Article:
5 ways to make MRDCL runs faster
MRDCL users are so used to runs completing in seconds that it sometimes comes as a surprise when a run takes several minutes or even hours to run. So, let’s look at the five things that will make your MRDCL runs faster because, in our experience, most long run times can be reduced hugely.
It’s more than best practice
By adhering to these rules, you are not just adopting best practice, you might be reducing the run time for a project from, say, 5 hours to 2 minutes! Let’s take a look at each.
1.Temporary variables not used
It is quite common to have variables that you only use in the data stage of a MRDCL run. These variables are what you might call ‘building block’ variables. They are being used to pick up data or process data that is then modified into another variable that is actually tabulated. Or, they may have come from an online survey and store redundant data.
Keep IDF sizes to the minimum
Such variables will get written to the IDF (MRDCL’s internal database of variables and data) and simply inflate its size for no benefit. Of course, in a small project of 500 respondents with 100 tables, it will have a negligible benefit (probably less than one second), but that’s not the point. It is good to get into the habit of making redundant variables temporary so that they are not written to the IDF if they are not used in tabulations.
Make the variables temporary
How do you do this? You simply put a ‘x’ on the front of the variable name. Let’s imagine Q1 has 99 responses, but in the tables you want a sub-total of the first five codes. You might write this:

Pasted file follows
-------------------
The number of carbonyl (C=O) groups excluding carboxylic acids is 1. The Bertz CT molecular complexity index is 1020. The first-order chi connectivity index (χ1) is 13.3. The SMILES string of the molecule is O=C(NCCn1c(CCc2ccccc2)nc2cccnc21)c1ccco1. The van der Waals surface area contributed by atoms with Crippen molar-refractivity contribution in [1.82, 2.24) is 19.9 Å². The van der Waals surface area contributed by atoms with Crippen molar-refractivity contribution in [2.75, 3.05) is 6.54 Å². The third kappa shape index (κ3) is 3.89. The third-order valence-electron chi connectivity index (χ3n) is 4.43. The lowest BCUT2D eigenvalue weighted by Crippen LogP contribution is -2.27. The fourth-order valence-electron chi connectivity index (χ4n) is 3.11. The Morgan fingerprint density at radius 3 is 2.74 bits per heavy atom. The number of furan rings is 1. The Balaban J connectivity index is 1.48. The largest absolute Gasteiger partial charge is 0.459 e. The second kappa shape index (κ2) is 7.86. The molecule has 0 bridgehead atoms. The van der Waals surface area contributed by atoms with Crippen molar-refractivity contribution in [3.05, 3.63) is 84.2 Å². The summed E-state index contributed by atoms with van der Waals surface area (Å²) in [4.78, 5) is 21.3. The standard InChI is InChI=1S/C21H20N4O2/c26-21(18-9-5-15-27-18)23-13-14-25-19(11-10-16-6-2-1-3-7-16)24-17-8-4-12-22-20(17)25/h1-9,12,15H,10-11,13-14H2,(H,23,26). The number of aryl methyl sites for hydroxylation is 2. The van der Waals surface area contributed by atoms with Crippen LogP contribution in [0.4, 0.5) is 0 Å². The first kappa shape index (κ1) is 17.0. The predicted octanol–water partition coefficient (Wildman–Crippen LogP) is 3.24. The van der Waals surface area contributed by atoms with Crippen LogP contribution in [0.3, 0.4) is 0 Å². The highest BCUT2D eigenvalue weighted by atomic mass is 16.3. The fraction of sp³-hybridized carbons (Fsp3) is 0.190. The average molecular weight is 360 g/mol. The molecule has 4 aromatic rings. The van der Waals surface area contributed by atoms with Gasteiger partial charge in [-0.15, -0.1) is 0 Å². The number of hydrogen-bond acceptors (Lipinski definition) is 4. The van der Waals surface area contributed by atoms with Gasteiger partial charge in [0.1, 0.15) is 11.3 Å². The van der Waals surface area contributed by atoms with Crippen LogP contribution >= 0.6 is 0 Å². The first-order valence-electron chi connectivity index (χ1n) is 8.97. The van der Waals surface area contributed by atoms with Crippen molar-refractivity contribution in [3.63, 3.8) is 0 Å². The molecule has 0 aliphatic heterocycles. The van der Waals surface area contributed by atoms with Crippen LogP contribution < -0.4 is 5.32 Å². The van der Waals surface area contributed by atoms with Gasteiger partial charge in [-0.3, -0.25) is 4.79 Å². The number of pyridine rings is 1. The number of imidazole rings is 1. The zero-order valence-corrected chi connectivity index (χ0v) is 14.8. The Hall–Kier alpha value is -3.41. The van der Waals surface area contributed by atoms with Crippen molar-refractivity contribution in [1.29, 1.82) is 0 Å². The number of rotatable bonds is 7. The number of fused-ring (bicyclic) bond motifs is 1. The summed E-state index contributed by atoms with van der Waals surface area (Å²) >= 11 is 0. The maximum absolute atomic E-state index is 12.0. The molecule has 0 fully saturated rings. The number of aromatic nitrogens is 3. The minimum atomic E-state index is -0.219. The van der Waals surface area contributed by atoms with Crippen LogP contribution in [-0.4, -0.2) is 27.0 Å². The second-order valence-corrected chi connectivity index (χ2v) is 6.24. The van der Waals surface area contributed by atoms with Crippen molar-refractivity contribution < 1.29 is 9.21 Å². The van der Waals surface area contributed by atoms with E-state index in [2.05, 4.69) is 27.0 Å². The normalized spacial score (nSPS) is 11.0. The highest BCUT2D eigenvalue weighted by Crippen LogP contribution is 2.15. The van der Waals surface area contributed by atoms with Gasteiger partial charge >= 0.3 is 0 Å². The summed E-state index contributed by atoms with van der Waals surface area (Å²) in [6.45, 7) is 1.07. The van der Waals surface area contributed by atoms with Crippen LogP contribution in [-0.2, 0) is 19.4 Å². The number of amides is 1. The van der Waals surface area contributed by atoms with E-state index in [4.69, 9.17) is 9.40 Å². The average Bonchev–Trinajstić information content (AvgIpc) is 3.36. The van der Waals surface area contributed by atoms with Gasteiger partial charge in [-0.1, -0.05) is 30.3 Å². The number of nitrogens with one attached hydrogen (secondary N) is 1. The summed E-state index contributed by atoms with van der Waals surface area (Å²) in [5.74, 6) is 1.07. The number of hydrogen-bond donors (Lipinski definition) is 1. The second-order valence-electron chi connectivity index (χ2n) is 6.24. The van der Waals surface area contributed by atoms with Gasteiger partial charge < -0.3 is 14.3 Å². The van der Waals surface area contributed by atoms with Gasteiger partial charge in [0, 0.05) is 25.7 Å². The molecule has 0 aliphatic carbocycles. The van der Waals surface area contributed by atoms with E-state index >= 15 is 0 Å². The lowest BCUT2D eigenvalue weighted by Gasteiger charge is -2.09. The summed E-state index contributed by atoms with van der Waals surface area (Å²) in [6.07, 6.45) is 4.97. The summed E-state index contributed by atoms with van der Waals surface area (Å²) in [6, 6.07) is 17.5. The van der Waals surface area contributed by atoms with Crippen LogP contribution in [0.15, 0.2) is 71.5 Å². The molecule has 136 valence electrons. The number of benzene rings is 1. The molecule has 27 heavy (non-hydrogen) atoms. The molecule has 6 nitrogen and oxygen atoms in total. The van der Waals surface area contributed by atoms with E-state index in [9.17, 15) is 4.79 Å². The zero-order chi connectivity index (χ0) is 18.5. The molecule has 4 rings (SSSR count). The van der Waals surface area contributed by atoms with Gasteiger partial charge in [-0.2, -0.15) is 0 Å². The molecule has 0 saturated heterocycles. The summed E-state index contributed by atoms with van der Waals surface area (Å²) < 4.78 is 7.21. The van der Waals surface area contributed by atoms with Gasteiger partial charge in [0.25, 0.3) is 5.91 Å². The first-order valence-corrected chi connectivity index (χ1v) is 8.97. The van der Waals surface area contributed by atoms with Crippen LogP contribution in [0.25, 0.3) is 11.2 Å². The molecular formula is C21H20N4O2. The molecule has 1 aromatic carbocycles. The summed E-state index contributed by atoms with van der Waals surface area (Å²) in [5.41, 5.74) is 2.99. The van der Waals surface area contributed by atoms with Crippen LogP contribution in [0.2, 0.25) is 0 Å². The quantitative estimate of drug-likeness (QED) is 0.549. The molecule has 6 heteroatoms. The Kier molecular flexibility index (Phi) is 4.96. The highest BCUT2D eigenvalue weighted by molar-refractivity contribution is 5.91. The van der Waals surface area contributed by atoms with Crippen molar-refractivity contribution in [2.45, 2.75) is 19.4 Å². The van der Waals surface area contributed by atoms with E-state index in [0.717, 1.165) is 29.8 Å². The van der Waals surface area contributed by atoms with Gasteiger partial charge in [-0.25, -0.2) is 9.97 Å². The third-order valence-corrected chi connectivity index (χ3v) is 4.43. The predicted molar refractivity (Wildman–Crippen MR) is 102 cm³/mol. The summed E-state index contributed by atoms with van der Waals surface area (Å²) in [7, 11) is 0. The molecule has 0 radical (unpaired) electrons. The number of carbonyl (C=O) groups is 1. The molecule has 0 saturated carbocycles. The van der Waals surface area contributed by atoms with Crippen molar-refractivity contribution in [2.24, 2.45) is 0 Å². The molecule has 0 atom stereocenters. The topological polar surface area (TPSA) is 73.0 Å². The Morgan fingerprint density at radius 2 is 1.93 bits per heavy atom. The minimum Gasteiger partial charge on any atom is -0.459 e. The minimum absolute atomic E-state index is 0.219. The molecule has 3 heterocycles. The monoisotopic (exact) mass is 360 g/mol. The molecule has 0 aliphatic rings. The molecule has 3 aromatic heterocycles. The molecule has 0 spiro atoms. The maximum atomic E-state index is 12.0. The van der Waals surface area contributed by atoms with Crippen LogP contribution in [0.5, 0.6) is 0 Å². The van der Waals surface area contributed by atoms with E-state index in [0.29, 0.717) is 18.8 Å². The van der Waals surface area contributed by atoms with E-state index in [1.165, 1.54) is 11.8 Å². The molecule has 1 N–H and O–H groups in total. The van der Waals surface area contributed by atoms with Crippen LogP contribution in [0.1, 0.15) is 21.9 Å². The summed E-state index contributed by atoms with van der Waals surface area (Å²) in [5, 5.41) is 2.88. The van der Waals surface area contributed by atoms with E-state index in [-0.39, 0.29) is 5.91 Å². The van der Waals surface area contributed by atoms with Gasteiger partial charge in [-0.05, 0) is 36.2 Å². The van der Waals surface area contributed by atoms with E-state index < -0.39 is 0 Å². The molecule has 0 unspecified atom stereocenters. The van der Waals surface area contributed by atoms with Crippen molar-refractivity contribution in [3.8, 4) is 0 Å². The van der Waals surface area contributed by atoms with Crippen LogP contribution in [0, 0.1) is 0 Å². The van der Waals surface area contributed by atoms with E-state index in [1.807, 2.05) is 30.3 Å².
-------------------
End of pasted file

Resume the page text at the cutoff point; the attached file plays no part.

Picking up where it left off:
However, you should write this:
This will mean that $xq1 is notwritten to the IDF and your run will be faster.
Increase the temporary space if necessary
If you have a lot of temporary variables, you may exceed the default temporary limit. However, you can easily increase this by having this statement at the top of your .stp file.
2.Big multi variables
In terms of processing, there is a huge different in processing time between a single value variable and a multi value variable. Once, you think about it, it is probably obvious.
How MRDCL stores single and multi value variables
A single value variable can store its value as a number. Indeed, an empty single value variable is stored as 0 and be referred to in MRDCL code as $q55/0. So, if a single response variable has 100 responses and a respondent has selected code 56, the value 56 can store the value for that variable.
However, a multi value variable can have any number of values. So, for a variable of 100 responses (codes), there are 100 responses which may either be true or false. In the words, this is 100 possible data selections rather than one value for a single value variable.
Do you need big variables? Can they be single?
I have seen users define variables that have 9999 responses and then not use them in the tables. This is wasting a lot of processing and storage time. I have also seen users make every variable multi value ‘because it seems easier’. Every big multi value variable will impact on your run times. And, of course, maybe it could be temporary as described above.
3.Unneeded if statements